Alibaba, JD.com send Hong Kong stocks tumbling as Shanghai lockdown, economic report heighten China slowdown concerns

  • The Hang Seng Index slips as Alibaba, JD.com and other tech leaders surrender gains from two days of rebound
  • Shanghai reported a record number of Covid-19 cases even amid a lockdown around the financial hub; latest PMI services report shows a major slump in March

Hong Kong stocks fell by the most in a week after Shanghai reported a record number of Covid-19 cases amid widening lockdown around the financial hub, while a private report showed China’s economic activity cooled further last month.

The Hang Seng Index tumbled 1.4 per cent to 22,119.10 at 11am local time, halting a two-day advance, while the Tech Index slipped 3.2 per cent. The Shanghai Composite Index retreated 0.2 per cent as the market reopened after a two-day public holiday.

JD.com slumped 4.5 per cent to HK$235.60 while Alibaba Group Holding retreated 4.1 per cent to HK$109.10. Meituan and NetEase lost at least 2 per cent while Sunny Optical and Techtronic Industries slid more than 6 per cent.

Shanghai logged a record 13,354 new Covid-19 infections on Tuesday, boosting the national caseload to its highest since the first outbreak in early 2020 as the city’s 25 million residents face an extended lockdown. Shanghai’s economy is about 4 per cent of the size of China’s gross domestic product.

Investors “are afraid of how the lockdowns could further impact the economy, given that many are already expecting China to fall short of their GDP target,” said Paul Pong Po-lam, managing director of Pegasus Fund Managers in Hong Kong.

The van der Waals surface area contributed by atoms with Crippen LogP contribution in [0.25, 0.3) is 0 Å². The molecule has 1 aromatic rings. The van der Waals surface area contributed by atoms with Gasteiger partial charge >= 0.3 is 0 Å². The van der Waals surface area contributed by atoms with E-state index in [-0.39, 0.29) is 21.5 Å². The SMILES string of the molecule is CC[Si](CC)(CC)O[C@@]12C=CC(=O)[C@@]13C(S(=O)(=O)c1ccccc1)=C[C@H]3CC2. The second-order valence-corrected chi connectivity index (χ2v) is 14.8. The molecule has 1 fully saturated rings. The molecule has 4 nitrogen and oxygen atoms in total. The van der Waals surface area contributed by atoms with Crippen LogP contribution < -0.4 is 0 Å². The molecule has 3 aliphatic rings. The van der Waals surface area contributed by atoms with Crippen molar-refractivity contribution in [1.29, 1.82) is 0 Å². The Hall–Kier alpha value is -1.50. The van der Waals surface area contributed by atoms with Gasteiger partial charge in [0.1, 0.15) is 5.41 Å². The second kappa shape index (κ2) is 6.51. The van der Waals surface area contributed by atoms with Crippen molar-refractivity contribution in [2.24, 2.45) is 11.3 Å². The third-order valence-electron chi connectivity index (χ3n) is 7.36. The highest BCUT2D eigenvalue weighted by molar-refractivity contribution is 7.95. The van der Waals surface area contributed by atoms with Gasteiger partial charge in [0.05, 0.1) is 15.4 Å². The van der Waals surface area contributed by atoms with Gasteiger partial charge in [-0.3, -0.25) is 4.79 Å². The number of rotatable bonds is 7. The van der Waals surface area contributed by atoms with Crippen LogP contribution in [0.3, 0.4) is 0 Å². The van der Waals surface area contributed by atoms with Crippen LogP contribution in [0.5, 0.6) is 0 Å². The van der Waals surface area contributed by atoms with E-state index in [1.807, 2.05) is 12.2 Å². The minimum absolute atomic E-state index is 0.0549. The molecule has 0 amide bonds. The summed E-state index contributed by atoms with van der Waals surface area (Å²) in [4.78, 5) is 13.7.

The Caixin China PMI services index fell to 42 in March from 50.2 in February, the lowest since the onset of the pandemic in February 2020, according to a report on Wednesday. That is also worse than the consensus of 49.7 among economists tracked by Bloomberg. A reading below 50 indicates contraction in activity.

The Hang Seng Index’s 66 members lost about US$180 billion in market value last quarter, caused by heightened delisting risks involving Chinese companies traded in the US and “secondary sanctions” related to Russia’s invasion of Ukraine.

Despite today’s setback, the Hang Seng Index has rebounded by almost 20 per cent from its low in mid-March. Strategists at Goldman Sachs and Standard Chartered’s wealth management arm said Chinese equities, using the MSCI China benchmark, could outperform global peers.

Zhongfu Shenying Carbon Fiber Company jumped 20 per cent on its first day of trading in Shanghai.

Most Asian markets retreated on Wednesday, mirroring global stocks after hawkish Fed comments on a rapid balance sheet runoff. Japanese shares retreated 1.8 per cent, while South Korean and Australian stocks fell at least 0.5 per cent each.

Author: Cheryl Heng, SCMP

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